7 Low-Key Hikes In Maryland With Amazing Payoffs
Want to experience some of Maryland’s best natural sights but don’t want to spend an entire day hiking? Well then, you’re in luck. The following seven scenic hikes in Maryland are shorter in distance and lead to amazing end views. Check out these low-key spots that offer a big payoff for little effort.
What are your favorite scenic hikes in Maryland? Let us know below! If you’re looking for more memorable hikes, check out these 12 hiking spots in Maryland that are completely out of this world.
scenic hikes in maryland
Which hikes in Maryland are short and sweet?
Slip on your hiking boots, and set off on one of the easy hikes in Maryland that promise plenty of scenic beauty. If you’re a fan of sandy beaches and shimmering water, follow the 3.25-mile hiking trail at Terrapin Beach Park. You’ll travel along dirt paths, boardwalks, and paved areas. Bring your swimming suit and towel, too, if you’re visiting during the summer, for a quick dip in the cool water. Other short and sweet hikes in Maryland include the Canyon Overlook Trail in Flintstone, the 1.2-mile Fall Branch Trail to Kilgore Falls in Pylesville, and the 1.8-mile trail that leads to Calvert Cliffs.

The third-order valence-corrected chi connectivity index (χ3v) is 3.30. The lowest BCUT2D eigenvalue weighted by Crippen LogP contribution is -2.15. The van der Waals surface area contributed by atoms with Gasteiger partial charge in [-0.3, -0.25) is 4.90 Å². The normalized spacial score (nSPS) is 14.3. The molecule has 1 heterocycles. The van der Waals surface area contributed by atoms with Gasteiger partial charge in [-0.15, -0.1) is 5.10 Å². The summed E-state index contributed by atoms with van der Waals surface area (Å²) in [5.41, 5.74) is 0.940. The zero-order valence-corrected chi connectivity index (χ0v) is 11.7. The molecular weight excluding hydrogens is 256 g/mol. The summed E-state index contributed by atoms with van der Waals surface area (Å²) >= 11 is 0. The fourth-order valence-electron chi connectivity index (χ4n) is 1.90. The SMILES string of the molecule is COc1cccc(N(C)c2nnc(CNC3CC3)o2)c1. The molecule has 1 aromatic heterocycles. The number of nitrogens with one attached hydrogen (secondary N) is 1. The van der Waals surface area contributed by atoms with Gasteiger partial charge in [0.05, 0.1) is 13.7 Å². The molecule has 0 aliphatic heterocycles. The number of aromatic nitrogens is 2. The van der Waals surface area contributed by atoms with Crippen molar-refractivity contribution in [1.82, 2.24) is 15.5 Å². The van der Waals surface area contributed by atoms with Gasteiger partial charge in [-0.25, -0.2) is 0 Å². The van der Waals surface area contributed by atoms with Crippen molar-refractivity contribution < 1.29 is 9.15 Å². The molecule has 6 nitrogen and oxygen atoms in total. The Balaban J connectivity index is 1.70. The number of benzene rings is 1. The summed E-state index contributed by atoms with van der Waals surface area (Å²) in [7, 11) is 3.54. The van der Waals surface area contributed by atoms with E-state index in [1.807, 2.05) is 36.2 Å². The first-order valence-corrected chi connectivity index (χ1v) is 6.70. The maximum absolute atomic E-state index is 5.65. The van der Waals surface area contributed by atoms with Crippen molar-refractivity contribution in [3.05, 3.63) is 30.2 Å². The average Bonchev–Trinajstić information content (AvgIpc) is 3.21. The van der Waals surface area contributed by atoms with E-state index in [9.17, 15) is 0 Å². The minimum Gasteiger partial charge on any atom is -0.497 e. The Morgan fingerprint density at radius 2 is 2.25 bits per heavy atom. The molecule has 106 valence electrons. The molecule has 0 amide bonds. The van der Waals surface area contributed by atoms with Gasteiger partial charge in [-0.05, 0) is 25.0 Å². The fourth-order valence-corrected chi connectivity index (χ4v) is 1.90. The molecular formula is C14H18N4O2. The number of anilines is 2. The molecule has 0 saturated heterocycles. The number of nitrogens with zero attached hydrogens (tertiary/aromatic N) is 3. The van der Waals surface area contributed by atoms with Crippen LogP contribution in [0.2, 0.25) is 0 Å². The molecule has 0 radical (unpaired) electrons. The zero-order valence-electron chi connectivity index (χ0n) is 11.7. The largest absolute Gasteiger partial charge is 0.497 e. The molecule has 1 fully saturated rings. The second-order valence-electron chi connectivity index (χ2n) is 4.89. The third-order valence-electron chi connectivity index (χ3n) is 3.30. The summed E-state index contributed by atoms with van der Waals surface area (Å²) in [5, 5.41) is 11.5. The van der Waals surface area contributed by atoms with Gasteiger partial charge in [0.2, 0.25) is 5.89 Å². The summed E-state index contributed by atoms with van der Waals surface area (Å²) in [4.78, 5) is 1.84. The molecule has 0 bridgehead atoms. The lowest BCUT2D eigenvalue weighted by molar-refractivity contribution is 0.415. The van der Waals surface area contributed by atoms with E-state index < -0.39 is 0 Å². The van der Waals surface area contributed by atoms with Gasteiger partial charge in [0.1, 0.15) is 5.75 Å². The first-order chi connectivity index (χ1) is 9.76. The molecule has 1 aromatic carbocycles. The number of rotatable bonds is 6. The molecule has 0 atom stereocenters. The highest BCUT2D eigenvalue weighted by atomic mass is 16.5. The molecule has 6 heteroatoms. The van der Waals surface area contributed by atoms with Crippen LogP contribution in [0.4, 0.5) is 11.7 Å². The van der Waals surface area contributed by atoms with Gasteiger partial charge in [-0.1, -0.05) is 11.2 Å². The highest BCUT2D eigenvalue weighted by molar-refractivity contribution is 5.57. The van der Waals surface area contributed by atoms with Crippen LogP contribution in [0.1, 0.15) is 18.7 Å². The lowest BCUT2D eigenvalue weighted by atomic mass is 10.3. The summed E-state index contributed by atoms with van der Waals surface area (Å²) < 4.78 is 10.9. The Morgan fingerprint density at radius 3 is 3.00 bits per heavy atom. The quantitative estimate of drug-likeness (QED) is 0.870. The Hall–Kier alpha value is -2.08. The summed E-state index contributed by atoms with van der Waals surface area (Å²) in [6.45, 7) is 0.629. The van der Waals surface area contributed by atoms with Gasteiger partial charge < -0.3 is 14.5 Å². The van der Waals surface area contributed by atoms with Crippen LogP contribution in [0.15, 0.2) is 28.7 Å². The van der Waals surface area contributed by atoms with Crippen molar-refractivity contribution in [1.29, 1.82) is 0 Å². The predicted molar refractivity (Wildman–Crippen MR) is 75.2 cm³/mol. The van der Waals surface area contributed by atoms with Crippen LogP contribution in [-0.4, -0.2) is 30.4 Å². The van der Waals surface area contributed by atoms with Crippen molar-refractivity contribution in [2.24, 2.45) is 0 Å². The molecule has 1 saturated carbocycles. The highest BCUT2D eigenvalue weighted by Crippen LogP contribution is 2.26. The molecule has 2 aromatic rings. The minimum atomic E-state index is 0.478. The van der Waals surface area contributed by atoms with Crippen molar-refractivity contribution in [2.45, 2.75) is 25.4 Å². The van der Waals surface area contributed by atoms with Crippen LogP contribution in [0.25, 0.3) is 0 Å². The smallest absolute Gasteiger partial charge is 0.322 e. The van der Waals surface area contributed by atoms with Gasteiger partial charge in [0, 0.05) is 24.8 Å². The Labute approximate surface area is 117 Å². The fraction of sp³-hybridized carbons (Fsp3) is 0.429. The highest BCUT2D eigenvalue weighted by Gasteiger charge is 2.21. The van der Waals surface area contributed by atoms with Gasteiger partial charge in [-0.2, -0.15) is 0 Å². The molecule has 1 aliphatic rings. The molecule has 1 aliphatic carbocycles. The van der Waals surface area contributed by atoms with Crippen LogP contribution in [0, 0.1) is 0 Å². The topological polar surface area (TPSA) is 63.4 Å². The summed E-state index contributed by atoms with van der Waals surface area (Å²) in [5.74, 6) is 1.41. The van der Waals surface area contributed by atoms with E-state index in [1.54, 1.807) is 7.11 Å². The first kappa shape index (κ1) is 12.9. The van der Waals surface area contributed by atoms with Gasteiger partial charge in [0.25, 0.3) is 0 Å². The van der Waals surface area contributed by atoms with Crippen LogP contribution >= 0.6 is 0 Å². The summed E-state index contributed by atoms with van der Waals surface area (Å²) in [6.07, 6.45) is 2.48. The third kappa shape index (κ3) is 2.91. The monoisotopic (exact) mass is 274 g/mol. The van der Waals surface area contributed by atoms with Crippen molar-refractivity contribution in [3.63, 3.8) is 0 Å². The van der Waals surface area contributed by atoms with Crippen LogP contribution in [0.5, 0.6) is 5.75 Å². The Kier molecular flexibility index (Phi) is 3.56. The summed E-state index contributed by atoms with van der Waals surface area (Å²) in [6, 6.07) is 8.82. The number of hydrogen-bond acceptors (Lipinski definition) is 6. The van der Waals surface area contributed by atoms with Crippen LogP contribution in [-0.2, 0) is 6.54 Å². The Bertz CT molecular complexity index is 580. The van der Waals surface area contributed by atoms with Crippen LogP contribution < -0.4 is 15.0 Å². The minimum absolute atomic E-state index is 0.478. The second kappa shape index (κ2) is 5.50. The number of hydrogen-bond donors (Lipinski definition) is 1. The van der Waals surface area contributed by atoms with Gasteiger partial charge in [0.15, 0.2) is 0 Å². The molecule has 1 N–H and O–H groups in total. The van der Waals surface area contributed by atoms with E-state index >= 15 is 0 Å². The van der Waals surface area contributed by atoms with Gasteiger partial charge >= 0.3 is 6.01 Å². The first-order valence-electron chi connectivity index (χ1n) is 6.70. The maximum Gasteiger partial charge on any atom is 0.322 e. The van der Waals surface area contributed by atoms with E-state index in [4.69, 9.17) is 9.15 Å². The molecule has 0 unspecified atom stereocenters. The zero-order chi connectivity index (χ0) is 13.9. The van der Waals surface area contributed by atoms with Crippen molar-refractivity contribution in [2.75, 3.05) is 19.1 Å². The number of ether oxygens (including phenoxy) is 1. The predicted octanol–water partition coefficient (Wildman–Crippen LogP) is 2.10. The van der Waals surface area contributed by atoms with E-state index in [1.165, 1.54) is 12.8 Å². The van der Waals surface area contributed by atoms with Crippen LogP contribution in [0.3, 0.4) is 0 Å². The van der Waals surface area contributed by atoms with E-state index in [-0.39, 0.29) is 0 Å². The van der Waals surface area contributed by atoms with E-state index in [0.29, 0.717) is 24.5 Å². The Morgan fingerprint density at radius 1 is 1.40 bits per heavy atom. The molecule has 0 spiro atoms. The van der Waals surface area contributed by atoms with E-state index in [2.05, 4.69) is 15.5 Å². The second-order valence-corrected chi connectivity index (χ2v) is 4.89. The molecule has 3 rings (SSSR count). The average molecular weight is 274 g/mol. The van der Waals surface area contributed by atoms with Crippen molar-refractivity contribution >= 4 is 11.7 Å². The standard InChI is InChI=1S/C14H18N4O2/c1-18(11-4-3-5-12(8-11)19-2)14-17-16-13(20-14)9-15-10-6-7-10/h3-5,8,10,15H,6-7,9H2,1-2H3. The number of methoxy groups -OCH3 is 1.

What are the best family-friendly hikes in Maryland?
Some of the best hiking trails in Maryland are also kid-friendly, so you can bring the little ones along for a few hours or an entire day of fun. Cascade Falls Trail spans just a quarter of a mile in Patapsco Valley State Park. The trail can get a bit rocky, but it’s short and leads to a gorgeous waterfall. You might also want to follow the Boardwalk Trail at Battle Creek Cypress Swamp, which will take you along swampland. The kiddos might even catch sight of a frog or a turtle on this .04-mile trail.
What are the best waterfall hikes in Maryland?
Don’t forget your camera when you embark on some of the most beautiful hiking trails in Maryland that lead to cascading waterfalls. Plan a day at Swallow Falls State Park, for example, where you can see two gorgeous waterfalls – Swallow Falls and Muddy Creek Falls – that sit just 1.25 miles apart. You’ll even pass 300-year-old trees along the way. Tucked in Cunningham Falls State Park, Cunningham Falls can be found along a 2.8-mile trail. When you arrive at the trickling waterfall, you might even want to cool off in the water.